This is where the teachers come in. They should apply various types of skills to make the learning of English interesting.

In Malaysia, most subjects are taught only for the purpose of passing examinations. For the English subject, the stress is on writing rather than speaking skills. To master English, one should be good in both writing and speaking.

Unfortunately, what I see now is that some students are good in writing -- for instance, they can write good essays -- but when it comes to speaking, they fail.

It might be due to lack of self-confidence. I believe that it is better for someone to speak English with incorrect grammar than not speak it at all. The listener could help correct the grammar and help the speaker improve. Practice makes perfect.


Freedom of speech should be applied in learning sessions. For instance, they should try to relate the learning process to current issues in the country. They should allow students to voice their opinions and views whether they are right or wrong. Just let the students speak as much as they can in English.

Teachers can start using newspapers to polish up students' skills. Ask students to bring newspapers and choose any article they like. This way, students will be more focused and pay more attention.

Then, ask them to highlight any word that they do not understand and try to look up the meaning in the dictionary. This will definitely widen their vocabulary.

This method had really helped me improve my English when I was in school.

The government's move to employ English teachers from overseas is a great idea. It will definitely help local teachers and students to be exposed to native English language speakers.

But at the end of the day, it is the students themselves who need to want to learn English because of the benefits it will bring them.




NOR MAHIRA MAHMOD, Rawang, Selangor letters@nst.com.my

Source:
The NST Home Letters to Editor 2011/08/23

Feedback should be precise

EMPLOYERS give feedback to employees to increase their efficiency.

And trainers give feedback to trainees to improve their skills.
With respect to educational institutions, feedback is the process of helping students assess their performance and identify areas of their strengths and weaknesses. Most importantly, it involves guiding them to improve on their weaknesses and sustaining their strengths.

Teachers are most often thought of as a source of feedback. However, a student’s peer can be an excellent source mistakes go uncorrected and good performance is not reinforced.

However, there are many barriers to providing effective feedback.
Although students are eager for feedback, they may be uncomfortable interacting with teachers and asking for it.

Also, since students’ self-assessment skills are not yet well developed, they may not know what questions to ask.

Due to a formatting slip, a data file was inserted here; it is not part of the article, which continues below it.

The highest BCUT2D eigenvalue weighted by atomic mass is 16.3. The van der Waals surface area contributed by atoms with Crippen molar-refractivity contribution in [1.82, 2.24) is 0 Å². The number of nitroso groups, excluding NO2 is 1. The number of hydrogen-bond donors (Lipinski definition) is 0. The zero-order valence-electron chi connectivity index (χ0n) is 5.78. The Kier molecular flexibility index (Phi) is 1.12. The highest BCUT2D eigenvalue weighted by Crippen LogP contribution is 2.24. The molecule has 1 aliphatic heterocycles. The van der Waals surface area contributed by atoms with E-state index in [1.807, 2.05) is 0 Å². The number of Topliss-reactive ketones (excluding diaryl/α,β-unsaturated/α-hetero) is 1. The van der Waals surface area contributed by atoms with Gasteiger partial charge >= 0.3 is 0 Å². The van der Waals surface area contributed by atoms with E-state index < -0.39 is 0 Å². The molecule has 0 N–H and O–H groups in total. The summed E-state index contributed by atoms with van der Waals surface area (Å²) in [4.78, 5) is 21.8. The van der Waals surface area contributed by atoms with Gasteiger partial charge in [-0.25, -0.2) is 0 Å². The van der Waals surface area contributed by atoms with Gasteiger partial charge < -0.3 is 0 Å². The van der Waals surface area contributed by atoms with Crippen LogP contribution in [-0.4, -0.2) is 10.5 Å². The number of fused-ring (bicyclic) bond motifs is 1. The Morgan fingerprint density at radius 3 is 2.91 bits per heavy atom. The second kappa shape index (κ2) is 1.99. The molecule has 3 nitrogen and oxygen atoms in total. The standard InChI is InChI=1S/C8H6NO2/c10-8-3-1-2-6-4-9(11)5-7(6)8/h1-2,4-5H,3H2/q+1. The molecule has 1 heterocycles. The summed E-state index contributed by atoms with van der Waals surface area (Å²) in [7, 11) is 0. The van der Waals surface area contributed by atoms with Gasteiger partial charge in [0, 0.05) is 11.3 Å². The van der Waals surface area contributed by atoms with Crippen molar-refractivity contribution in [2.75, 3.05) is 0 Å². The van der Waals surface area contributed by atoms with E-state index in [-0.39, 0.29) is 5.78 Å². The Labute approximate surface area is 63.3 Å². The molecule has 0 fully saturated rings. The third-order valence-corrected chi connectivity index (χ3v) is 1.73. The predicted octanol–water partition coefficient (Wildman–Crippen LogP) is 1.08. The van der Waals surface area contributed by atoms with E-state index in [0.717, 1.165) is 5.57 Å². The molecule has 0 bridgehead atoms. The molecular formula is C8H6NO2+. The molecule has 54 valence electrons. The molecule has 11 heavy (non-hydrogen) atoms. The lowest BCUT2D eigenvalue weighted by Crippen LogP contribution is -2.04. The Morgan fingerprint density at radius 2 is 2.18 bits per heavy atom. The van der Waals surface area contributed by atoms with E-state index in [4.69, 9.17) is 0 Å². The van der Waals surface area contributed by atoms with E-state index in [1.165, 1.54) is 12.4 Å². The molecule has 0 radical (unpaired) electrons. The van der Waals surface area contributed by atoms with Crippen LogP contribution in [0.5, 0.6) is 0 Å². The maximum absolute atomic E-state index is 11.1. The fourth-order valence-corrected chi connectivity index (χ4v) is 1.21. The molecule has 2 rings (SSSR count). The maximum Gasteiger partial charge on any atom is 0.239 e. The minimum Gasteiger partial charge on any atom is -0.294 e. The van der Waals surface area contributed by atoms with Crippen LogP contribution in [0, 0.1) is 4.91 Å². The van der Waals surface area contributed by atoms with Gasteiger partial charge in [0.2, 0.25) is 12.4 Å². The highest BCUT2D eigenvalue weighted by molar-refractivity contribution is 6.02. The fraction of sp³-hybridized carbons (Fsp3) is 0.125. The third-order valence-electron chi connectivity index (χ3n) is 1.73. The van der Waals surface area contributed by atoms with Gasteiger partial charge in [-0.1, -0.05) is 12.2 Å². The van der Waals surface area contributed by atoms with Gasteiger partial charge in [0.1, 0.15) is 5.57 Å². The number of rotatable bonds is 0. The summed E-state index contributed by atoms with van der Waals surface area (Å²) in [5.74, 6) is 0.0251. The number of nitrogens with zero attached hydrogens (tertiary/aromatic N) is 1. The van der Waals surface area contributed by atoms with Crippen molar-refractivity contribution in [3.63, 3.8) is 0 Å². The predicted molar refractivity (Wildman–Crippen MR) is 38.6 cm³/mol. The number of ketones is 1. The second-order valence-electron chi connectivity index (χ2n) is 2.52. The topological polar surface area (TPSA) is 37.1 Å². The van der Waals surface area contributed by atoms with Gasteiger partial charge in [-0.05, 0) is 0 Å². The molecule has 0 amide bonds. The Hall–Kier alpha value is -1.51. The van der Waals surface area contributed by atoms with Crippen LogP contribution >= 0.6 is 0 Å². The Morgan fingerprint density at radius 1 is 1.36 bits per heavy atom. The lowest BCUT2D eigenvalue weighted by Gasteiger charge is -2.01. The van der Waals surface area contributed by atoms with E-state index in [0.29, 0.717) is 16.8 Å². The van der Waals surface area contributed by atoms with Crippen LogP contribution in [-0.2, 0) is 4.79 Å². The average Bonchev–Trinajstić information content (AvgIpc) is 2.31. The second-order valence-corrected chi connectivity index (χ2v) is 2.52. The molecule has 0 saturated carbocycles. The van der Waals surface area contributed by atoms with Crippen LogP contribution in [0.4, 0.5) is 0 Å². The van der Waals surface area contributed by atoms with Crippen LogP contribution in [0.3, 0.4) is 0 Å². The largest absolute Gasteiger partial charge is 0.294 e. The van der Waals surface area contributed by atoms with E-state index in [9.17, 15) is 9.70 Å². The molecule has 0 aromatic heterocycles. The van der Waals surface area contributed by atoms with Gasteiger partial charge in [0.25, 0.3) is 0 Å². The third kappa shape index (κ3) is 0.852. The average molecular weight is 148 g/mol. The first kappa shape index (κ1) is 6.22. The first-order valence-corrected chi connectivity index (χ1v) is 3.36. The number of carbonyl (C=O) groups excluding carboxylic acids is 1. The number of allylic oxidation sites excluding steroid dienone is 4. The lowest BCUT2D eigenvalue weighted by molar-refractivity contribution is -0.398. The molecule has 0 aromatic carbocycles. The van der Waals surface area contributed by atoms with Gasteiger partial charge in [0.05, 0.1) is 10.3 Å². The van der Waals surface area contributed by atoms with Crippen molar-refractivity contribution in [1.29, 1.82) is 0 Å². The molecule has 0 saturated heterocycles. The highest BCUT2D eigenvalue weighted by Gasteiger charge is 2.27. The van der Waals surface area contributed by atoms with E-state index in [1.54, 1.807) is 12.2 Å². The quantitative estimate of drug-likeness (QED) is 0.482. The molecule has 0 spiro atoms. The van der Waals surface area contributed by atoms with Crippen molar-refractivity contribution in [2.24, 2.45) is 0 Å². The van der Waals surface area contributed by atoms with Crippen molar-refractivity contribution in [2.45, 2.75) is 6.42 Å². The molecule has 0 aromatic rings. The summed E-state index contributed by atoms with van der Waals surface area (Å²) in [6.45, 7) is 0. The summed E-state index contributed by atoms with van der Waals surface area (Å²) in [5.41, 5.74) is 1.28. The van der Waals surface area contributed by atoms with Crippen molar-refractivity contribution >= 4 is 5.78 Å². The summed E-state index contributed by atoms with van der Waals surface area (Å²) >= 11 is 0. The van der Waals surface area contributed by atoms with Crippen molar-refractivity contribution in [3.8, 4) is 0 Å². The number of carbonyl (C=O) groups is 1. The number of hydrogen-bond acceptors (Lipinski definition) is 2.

Many teachers have no formal training and feel uncomfortable giving specific feedback to students.

They have fear of “hurting the students’ feelings”, or they do not know how to translate their observations into specific and constructive feedback.

Consequently, feedback is often general and not helpful to students.

Feedback is not the same as criticism, which is driven by the frustration and fears of the provider, not by the needs of the recipient.

The underlying assumption is that the recipient somehow “should know better” and needs to be set straight.

In contrast, feedback has an approach of caring concern, respect and support.

Far from being a sweet chat, feedback is an honest, clear, adult-to-adult discussion about specific behaviours and their effects.

The assumption is that both parties have positive intentions and they want to do what is right for them, the profession and institution.

There is an art to giving feedback. If not done properly, or done with the wrong intention, recipients will take the comments as criticism and respond defensively. In teaching institutions the students may be asked how often they would like feedback, and a plan is developed accordingly.

To be effective feedback has to be “PRECISE”:

P — Positive and practical: For effective feedback a positive approach is fundamental. Feedback is a constructive process and both the teacher and the student have to understand its purpose.

Feedback is not intended to insult or demean and should be delivered in a non-threatening and positive manner.

It is often helpful to ask students to assess their own performance.
Often they will be harsher about their performance, which then allows teachers to be more positive in their approach.

When assessing performance, focus should be on what went well and what can be improved. Feedback is more effective if teachers and students agree on this assessment.

Some educators advocate the P-N-P (positive-negative-positive) sandwich approach to providing feedback. Begin with a positive statement, then give corrective feedback and conclude with another positive assessment.
However, the positive comments must be genuine, or the provider will lose credibility with the student.